Some fans think it’s ridiculous journalists should even expect an answer to a question (read one of the comments to THIS POST). They just want to watch the video. It’s also not like the media outlets wouldn’t show up if the movie makers didn’t take questions. They’d be there to record the various comments and get video.

For the reporters, would they miss much if not allowed to ask questions? At the 2011 press conference, the MC mocked the scribes for not asking what Skyfall meant sooner. Then, Barbara Broccoli gave the vaguest of answers.

Is it really a loss to not go through that? Most of the real information about the movie (that Skyfall would be the title, that Judi Dench’s M was being killed off, that Naomie Harris’ character was really Moneypenny, for example) came out elsewhere.

Goldfinger: the first ‘A-movie’ comic book film?

Goldfinger poster

Goldfinger poster

Here’s a thought as Goldfinger celebrates its 50th anniversary. In a way, the third James Bond film may have been the first “A-movie” comic book film.

Before Goldfinger, comic book films existed as serials. Lewis Wilson, father of Eon Productions co-boss Michael G. Wilson, played Batman in a 1943 serial, for example. Serials would run for weeks in 15-minute or so installments ahead of the main feature.

Goldfinger, of course, was based on Ian Fleming’s novel, not a comic book. Still, some Fleming novels seem to draw their inspiration from pulp adventure stories (also a source of inspiration for comic books).

In Fleming’s novel, Goldfinger’s henchman Oddjob was already over the top. With the film, that increased. A gold bar bounced off his chest without causing Oddjob harm. Harold Sakata’s Oddjob crushed a golf ball to show his displeasure with Sean Connery’s Bond. The henchman used his steel-rimmed hat to kill with precision. Oddjob, for a time in the Fort Knox sequence, bats Bond around like a cat playing wth a mouse.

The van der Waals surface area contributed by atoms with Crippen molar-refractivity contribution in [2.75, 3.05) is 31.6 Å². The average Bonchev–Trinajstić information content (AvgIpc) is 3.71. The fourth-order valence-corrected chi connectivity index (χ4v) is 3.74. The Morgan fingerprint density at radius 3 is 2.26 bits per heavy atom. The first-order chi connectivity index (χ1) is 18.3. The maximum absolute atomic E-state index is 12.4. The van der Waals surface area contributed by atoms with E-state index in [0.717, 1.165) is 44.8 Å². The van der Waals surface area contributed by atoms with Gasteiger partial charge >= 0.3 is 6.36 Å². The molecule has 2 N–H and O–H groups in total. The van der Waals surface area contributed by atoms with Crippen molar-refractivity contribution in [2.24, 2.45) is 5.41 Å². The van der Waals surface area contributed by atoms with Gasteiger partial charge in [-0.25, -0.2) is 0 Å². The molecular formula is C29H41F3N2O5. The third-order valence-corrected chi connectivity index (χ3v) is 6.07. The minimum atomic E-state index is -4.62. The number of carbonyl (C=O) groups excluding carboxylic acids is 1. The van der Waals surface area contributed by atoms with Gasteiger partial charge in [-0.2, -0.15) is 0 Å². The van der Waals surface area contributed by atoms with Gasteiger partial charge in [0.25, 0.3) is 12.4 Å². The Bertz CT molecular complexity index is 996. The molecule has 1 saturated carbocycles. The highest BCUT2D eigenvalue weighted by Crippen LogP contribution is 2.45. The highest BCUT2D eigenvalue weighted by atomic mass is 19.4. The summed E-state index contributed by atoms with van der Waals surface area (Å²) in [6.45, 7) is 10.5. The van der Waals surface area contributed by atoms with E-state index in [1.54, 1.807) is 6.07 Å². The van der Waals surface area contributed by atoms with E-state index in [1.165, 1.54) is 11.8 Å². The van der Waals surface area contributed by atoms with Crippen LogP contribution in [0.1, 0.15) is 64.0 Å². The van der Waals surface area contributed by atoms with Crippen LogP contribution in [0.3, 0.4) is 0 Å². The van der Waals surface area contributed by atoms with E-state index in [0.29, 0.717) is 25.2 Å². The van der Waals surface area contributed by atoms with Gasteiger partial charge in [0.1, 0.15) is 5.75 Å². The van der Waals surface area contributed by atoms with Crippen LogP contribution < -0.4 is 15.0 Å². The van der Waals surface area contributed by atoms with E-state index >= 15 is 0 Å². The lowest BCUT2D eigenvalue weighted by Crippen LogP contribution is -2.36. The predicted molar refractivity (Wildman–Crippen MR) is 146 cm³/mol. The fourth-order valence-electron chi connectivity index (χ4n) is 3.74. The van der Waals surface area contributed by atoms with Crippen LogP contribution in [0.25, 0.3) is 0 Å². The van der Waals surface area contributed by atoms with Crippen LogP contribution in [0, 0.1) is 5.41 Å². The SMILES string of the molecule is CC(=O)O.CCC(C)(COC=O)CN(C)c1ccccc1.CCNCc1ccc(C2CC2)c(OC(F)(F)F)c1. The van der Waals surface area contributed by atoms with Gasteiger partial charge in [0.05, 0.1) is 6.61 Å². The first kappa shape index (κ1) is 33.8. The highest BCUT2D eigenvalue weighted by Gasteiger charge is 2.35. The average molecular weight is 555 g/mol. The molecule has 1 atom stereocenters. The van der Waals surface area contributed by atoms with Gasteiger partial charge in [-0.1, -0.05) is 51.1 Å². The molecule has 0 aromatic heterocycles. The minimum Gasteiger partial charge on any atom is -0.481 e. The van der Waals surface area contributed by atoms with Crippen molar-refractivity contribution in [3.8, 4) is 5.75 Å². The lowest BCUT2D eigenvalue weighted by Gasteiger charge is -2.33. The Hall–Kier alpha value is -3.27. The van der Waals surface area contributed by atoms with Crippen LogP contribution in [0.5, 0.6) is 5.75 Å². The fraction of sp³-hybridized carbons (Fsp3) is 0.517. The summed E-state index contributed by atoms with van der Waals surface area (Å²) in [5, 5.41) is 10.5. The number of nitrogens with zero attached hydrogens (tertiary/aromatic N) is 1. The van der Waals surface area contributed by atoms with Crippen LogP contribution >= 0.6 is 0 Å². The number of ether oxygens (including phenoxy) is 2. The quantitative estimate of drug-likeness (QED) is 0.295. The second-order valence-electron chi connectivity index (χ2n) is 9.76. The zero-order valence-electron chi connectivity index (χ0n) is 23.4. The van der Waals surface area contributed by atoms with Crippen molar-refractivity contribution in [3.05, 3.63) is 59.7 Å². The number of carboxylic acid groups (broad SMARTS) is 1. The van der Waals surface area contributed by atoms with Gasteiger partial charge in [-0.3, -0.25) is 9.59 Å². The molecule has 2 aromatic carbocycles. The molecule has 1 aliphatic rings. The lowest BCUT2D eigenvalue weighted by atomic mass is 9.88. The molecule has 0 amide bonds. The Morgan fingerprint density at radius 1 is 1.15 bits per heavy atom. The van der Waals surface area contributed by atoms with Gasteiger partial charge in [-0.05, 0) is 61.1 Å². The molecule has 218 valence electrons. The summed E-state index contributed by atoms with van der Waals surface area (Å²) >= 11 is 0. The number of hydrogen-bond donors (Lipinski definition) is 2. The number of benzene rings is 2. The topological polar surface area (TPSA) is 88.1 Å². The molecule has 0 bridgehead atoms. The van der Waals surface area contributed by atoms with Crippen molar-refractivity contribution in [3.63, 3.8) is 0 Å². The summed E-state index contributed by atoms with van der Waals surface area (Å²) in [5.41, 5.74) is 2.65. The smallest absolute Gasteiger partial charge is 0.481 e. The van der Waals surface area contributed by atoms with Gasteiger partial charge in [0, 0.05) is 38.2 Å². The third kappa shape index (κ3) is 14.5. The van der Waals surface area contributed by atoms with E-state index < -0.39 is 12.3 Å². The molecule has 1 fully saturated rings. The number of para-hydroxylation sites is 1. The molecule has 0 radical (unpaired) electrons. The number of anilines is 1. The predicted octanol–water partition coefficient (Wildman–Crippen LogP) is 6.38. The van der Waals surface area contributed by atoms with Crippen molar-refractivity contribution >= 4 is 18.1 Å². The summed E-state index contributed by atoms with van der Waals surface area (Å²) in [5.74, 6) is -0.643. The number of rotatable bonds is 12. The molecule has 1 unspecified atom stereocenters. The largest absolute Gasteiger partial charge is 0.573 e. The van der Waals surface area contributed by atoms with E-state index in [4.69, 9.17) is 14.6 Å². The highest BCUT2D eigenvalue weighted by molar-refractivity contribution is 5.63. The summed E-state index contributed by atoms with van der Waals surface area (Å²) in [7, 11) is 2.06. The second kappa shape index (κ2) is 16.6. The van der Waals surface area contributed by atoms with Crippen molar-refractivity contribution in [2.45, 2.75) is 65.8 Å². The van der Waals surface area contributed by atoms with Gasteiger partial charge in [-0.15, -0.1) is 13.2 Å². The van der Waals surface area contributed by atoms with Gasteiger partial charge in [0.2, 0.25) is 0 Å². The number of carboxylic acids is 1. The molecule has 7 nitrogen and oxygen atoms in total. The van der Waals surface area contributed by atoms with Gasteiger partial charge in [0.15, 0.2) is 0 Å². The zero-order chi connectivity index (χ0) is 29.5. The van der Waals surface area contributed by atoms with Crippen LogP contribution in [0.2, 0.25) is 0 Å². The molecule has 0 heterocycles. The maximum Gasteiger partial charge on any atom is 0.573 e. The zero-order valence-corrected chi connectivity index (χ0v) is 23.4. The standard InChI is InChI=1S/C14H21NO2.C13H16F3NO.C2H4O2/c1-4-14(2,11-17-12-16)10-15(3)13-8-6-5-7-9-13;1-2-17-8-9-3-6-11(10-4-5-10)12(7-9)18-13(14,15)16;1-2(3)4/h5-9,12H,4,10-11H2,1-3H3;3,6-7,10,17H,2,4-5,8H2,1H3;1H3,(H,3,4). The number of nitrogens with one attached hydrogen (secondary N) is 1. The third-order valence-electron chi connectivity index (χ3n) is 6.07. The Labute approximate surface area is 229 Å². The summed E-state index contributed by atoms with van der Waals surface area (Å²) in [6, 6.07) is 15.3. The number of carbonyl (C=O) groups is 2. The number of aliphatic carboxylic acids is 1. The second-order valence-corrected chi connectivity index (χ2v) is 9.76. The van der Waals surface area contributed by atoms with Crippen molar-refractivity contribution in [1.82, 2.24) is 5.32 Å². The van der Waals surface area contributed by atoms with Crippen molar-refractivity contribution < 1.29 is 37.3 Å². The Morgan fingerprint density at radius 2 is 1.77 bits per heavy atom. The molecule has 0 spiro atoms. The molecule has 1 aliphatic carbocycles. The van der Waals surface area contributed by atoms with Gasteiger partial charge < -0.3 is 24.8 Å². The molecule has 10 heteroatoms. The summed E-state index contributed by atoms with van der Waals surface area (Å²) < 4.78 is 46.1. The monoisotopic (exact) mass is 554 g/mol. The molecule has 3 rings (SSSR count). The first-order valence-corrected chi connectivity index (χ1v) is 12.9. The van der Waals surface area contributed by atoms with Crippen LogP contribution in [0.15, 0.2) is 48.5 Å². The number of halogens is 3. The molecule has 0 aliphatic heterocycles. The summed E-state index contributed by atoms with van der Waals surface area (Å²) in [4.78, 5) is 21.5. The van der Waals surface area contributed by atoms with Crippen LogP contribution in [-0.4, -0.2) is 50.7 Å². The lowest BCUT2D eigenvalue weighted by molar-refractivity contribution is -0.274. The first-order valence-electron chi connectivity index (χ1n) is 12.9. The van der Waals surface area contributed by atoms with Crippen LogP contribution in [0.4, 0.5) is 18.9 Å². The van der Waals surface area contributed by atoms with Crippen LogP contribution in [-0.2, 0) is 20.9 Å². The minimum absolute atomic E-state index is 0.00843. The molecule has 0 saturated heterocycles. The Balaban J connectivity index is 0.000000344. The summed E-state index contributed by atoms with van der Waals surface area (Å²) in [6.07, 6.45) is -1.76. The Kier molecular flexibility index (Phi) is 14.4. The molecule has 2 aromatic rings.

Nor did the comic book style action end there. Bond’s tricked out Aston Martin became the inspiration for “spy cars,” with far more weaponry that a few extras the novel’s Aston had. The deaths of both Oddjob and later Auric Goldfinger could be described as comic book like. It was as if Jack Kirby of Marvel Comics drew the storyboards.

The difference, of course, was this all occurred in a $3 million A-movie where the audience could see the story all in one night.

Goldfinger’s success certainly was felt in the 007 series. In Thunderball, Bond flew a jet pack and in the climatic underwater fight had an oversized air tank that had additional weapons. You Only Live Twice included a helicopter snatching a car with a giant magnet and Blofeld’s volcano headquarters set that cost more than it took to produce Dr. No.

The success of such movies demonstrated audiences had an appetite for such uber-escapist sequences when executied in an entertaining way. You could make the case that Goldfinger blazed a trail that the likes of Star Wars, Indiana Jones and, yes, movies based directly on comic books, exploited.

The path from Connery’s Bond to, say, Robert Downey Jr.’s Iron Man may be shorter than it appears.

The most obvious sign: director Christopher Nolan, a self-described 007, adapted Bond bits (the Bond-Q briefing evolved into Bruce Wayne getting new equipment from Lucius Fox) into his three Batman movies. Director Sam Mendes in Skyfall returned the favor, saying Nolan’s 2008 The Dark Knight influenced the 2012 007 film.